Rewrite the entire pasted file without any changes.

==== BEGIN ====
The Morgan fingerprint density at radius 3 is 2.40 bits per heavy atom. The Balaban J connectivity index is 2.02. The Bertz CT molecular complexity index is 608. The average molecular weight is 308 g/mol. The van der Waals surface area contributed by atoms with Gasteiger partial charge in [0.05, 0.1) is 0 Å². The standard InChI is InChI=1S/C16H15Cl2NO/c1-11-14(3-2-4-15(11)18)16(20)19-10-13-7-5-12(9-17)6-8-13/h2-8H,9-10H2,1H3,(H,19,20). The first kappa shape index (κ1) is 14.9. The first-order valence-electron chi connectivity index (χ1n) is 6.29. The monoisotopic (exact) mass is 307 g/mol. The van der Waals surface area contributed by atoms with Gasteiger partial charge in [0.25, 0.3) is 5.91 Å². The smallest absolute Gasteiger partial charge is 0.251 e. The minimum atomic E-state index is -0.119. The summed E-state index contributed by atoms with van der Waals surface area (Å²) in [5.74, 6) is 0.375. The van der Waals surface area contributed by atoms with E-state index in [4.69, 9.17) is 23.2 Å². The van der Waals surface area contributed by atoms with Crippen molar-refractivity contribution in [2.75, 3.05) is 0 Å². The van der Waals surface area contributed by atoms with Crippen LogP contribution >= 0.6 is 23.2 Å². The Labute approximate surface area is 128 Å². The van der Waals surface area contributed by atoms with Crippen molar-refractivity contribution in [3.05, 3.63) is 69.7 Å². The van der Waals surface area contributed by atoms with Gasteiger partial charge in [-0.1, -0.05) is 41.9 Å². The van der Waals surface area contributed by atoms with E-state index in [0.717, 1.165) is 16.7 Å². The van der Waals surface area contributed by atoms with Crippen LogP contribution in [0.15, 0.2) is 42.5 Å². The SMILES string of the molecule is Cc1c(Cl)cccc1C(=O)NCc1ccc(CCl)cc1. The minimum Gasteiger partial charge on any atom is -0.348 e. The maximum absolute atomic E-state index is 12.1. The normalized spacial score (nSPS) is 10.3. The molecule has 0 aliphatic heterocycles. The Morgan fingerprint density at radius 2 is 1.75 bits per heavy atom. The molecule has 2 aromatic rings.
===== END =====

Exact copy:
The Morgan fingerprint density at radius 3 is 2.40 bits per heavy atom. The Balaban J connectivity index is 2.02. The Bertz CT molecular complexity index is 608. The average molecular weight is 308 g/mol. The van der Waals surface area contributed by atoms with Gasteiger partial charge in [0.05, 0.1) is 0 Å². The standard InChI is InChI=1S/C16H15Cl2NO/c1-11-14(3-2-4-15(11)18)16(20)19-10-13-7-5-12(9-17)6-8-13/h2-8H,9-10H2,1H3,(H,19,20). The first kappa shape index (κ1) is 14.9. The first-order valence-electron chi connectivity index (χ1n) is 6.29. The monoisotopic (exact) mass is 307 g/mol. The van der Waals surface area contributed by atoms with Gasteiger partial charge in [0.25, 0.3) is 5.91 Å². The smallest absolute Gasteiger partial charge is 0.251 e. The minimum atomic E-state index is -0.119. The summed E-state index contributed by atoms with van der Waals surface area (Å²) in [5.74, 6) is 0.375. The van der Waals surface area contributed by atoms with E-state index in [4.69, 9.17) is 23.2 Å². The van der Waals surface area contributed by atoms with Crippen molar-refractivity contribution in [2.75, 3.05) is 0 Å². The van der Waals surface area contributed by atoms with Crippen LogP contribution >= 0.6 is 23.2 Å². The Labute approximate surface area is 128 Å². The van der Waals surface area contributed by atoms with Crippen molar-refractivity contribution in [3.05, 3.63) is 69.7 Å². The van der Waals surface area contributed by atoms with Gasteiger partial charge in [-0.1, -0.05) is 41.9 Å². The van der Waals surface area contributed by atoms with E-state index in [0.717, 1.165) is 16.7 Å². The van der Waals surface area contributed by atoms with Crippen LogP contribution in [0.15, 0.2) is 42.5 Å². The SMILES string of the molecule is Cc1c(Cl)cccc1C(=O)NCc1ccc(CCl)cc1. The minimum Gasteiger partial charge on any atom is -0.348 e. The maximum absolute atomic E-state index is 12.1. The normalized spacial score (nSPS) is 10.3. The molecule has 0 aliphatic heterocycles. The Morgan fingerprint density at radius 2 is 1.75 bits per heavy atom. The molecule has 2 aromatic rings.